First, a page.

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Wednesday, May 19, 2021

Explained: Why is CitiBank selling its India business, and what next for bank account holders?

Even as it has decided to sell off the retail accounts and credit cards business, the bank has indicated that there won’t be any layoffs or closure of offices in India.

Written by George Mathew , Sandeep Singh , Edited by Explained Desk | New Delhi |
Updated: April 22, 2021 9:14:44 am
CitiBank, CitiBank India business, Citibank India consumers, Citibank explained, express Explained, Business news,Having started its India operations in 1902, Citibank serves 2.9 million retail customers with 1.2 million bank accounts.

US banking major Citigroup, a leading foreign bank in India, on Thursday announced its exit from the consumer banking business in the country (along with 12 other countries) as part of a global strategy to focus on institutional business. The bank has, however, said that it will continue with its wealth management and institutional business in India. Even as it has decided to sell off the retail accounts and credit cards business, the bank has indicated that there won’t be any layoffs or closure of offices in India.

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What is the scale of Citibank’s business in India?

Having started its India operations in 1902, Citibank serves 2.9 million retail customers with 1.2 million bank accounts. It has 2.2 million credit card accounts with around 6 per cent market share of retail credit card spends in the country.

Citibank India has 35 branches and as of the year ended March 2020, the bank had advances aggregating to Rs 66,507 crore and deposits worth Rs 157,869 crore.

The bank said that for the Citi franchise in India (Citi) in aggregate, total assets, including credit extended to Indian institutional clients from offshore Citi entities, stood at Rs 299,250 crore as on March 31, 2020.

In the year ended March 2020, the bank reported a net profit of Rs 4,918 crore. Bulk of the profit, however, came from the bank’s other income. While its profit on exchange transactions stood at a net of Rs 2,334 crore in FY’20, the bank earned income of Rs 1,727 crore in commission, exchange and brokerage during the year.

Why is Citi selling its consumer banking business?

Many feel the reason for selling the consumer banking business is that the profits of the consumer banking business have been under stress and a lot more capital was needed to run that business. “Citibank could not scale retail consumer franchise in India as it did not ‘glocalise’ fast enough,” said a banker.

Citigroup global Chief Executive Jane Fraser on Thursday said it will exit 13 international consumer banking markets, including India and China, shifting its focus to wealth management and away from retail banking in places where it is small.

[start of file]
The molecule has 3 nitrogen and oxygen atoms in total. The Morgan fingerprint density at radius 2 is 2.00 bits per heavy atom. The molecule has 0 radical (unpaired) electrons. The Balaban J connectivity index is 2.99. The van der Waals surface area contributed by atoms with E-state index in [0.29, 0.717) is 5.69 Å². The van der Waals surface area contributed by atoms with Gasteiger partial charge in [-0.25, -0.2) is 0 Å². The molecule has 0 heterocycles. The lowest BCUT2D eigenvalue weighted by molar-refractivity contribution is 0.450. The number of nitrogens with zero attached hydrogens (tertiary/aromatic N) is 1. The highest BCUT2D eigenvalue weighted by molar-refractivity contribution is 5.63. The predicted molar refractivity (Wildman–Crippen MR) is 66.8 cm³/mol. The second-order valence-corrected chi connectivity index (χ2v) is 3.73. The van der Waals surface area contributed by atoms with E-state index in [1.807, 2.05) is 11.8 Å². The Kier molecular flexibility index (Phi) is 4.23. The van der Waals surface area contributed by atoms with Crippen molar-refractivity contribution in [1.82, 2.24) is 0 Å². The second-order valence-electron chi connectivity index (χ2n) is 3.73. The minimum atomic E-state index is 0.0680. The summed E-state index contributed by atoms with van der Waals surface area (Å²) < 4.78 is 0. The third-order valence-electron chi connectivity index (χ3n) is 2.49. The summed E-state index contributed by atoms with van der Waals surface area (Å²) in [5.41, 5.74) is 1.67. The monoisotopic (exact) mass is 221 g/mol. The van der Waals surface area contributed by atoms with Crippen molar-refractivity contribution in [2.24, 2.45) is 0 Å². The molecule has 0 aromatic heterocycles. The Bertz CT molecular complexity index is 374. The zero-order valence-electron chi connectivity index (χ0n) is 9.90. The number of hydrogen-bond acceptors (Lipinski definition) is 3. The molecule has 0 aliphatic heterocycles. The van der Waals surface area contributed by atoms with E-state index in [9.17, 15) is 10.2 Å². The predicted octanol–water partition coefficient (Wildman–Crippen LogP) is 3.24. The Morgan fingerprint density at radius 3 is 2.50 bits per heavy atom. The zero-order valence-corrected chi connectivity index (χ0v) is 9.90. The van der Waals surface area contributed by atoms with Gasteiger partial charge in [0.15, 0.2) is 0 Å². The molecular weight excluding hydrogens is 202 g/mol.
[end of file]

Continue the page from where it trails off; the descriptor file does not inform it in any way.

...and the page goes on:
Ashu Khullar, CEO, Citi India, said, “Citi has been a deeply embedded institution in India and the sharpened strategy announced today will strengthen our ability to bring the full global power of Citi to our institutional clients, reinforcing our leading positions across corporate, commercial and investment banking, treasury and trade solutions, as well as markets and securities services.” Citi’s commercial banking segment serves over 3,000 clients.

What did Citi bring to India and what does the franchise offer?

Citibank popularised the concept of credit cards and ATMs in India in the ‘80s. Many feel that alongside the assets, the acquirer of the bank will get high net worth clients and bank accounts. Some bankers say that while Citibank credit card programme could be a valuable proposition in this entire M&A, Citi franchisee could interest many because of its high quality SOPs, trained staff and product development capabilities among others.

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Who will be interested in buying Citi’s consumer banking business in India?

Bankers say several mid-sized banks in India would be interested in buying Citi’s consumer banking business as it would provide them with scale. Industry insiders, however, point towards various models. While it could be tough to find a big buyer who can acquire the license in current times, the new buyer will also have to clear the fit and proper criteria of the Reserve Bank of India. The more feasible option could be ‘Sum of The Parts’ valuation approach where business segments would be valued independently and taken up by interested parties. So, if some bank is interested in its mortgage business, it can go for that and someone who is interested in the card business, can go for it.

What does it mean for the bank’s account holders?

The bank has said as of now there will be no change in the bank’s operations and they will continue to serve their clients with the same care and dedication that they do today. Also, the bank has clearly said that it is not closing down the consumer business in India and its plans is to sell off the business.

This means that while Citi will continue to serve its account holders for now, they would be serviced by the acquirer, once the sale concludes.

As for Citi Gold clients (most premium customers of the bank) who are serviced by Citigroup globally for their international needs, a banker said Citi may enter into a deal with the acquirer in India and offer them to continue to serve those clients for their international requirements.

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